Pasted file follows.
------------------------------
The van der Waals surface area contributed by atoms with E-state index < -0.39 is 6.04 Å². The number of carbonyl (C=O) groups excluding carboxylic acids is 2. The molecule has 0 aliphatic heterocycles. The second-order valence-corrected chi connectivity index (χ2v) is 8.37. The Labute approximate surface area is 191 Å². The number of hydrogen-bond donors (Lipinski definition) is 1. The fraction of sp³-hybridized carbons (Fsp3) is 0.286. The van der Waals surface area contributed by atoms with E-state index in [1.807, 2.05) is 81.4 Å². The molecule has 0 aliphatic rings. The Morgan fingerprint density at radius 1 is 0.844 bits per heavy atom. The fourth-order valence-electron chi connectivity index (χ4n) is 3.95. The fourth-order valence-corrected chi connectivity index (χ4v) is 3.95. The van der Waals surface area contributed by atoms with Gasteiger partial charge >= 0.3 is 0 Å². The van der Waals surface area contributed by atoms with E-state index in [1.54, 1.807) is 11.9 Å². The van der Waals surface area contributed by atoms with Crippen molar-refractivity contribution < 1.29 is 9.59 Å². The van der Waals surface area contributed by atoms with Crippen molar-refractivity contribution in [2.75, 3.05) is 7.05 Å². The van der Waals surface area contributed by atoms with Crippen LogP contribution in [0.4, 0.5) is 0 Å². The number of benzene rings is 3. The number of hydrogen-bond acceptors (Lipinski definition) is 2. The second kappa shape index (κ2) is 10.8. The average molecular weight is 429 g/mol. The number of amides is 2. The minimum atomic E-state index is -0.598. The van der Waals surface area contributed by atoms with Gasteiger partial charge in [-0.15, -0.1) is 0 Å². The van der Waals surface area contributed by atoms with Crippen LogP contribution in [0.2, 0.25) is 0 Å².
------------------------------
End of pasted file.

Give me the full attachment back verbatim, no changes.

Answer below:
The van der Waals surface area contributed by atoms with E-state index < -0.39 is 6.04 Å². The number of carbonyl (C=O) groups excluding carboxylic acids is 2. The molecule has 0 aliphatic heterocycles. The second-order valence-corrected chi connectivity index (χ2v) is 8.37. The Labute approximate surface area is 191 Å². The number of hydrogen-bond donors (Lipinski definition) is 1. The fraction of sp³-hybridized carbons (Fsp3) is 0.286. The van der Waals surface area contributed by atoms with E-state index in [1.807, 2.05) is 81.4 Å². The molecule has 0 aliphatic rings. The Morgan fingerprint density at radius 1 is 0.844 bits per heavy atom. The fourth-order valence-electron chi connectivity index (χ4n) is 3.95. The fourth-order valence-corrected chi connectivity index (χ4v) is 3.95. The van der Waals surface area contributed by atoms with Gasteiger partial charge >= 0.3 is 0 Å². The van der Waals surface area contributed by atoms with E-state index in [1.54, 1.807) is 11.9 Å². The van der Waals surface area contributed by atoms with Crippen molar-refractivity contribution < 1.29 is 9.59 Å². The van der Waals surface area contributed by atoms with Crippen molar-refractivity contribution in [2.75, 3.05) is 7.05 Å². The van der Waals surface area contributed by atoms with Crippen LogP contribution in [0.4, 0.5) is 0 Å². The number of benzene rings is 3. The number of hydrogen-bond acceptors (Lipinski definition) is 2. The second kappa shape index (κ2) is 10.8. The average molecular weight is 429 g/mol. The number of amides is 2. The minimum atomic E-state index is -0.598. The van der Waals surface area contributed by atoms with Gasteiger partial charge in [-0.15, -0.1) is 0 Å². The van der Waals surface area contributed by atoms with Crippen LogP contribution in [0.2, 0.25) is 0 Å².